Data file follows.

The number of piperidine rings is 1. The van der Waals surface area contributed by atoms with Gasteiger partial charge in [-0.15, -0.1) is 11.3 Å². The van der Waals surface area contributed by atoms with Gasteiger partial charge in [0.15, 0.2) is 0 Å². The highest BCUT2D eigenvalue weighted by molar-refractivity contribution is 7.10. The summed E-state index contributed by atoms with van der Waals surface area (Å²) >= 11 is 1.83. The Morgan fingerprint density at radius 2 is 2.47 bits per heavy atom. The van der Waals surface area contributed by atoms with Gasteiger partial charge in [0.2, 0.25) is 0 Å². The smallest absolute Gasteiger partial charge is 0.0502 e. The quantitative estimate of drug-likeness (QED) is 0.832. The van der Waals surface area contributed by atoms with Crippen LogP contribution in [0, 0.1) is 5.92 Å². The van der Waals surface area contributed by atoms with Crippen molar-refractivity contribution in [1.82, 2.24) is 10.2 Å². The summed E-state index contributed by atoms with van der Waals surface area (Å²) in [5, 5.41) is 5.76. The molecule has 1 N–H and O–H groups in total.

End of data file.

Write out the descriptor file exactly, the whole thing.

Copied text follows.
The number of piperidine rings is 1. The van der Waals surface area contributed by atoms with Gasteiger partial charge in [-0.15, -0.1) is 11.3 Å². The van der Waals surface area contributed by atoms with Gasteiger partial charge in [0.15, 0.2) is 0 Å². The highest BCUT2D eigenvalue weighted by molar-refractivity contribution is 7.10. The summed E-state index contributed by atoms with van der Waals surface area (Å²) >= 11 is 1.83. The Morgan fingerprint density at radius 2 is 2.47 bits per heavy atom. The van der Waals surface area contributed by atoms with Gasteiger partial charge in [0.2, 0.25) is 0 Å². The smallest absolute Gasteiger partial charge is 0.0502 e. The quantitative estimate of drug-likeness (QED) is 0.832. The van der Waals surface area contributed by atoms with Crippen LogP contribution in [0, 0.1) is 5.92 Å². The van der Waals surface area contributed by atoms with Crippen molar-refractivity contribution in [1.82, 2.24) is 10.2 Å². The summed E-state index contributed by atoms with van der Waals surface area (Å²) in [5, 5.41) is 5.76. The molecule has 1 N–H and O–H groups in total.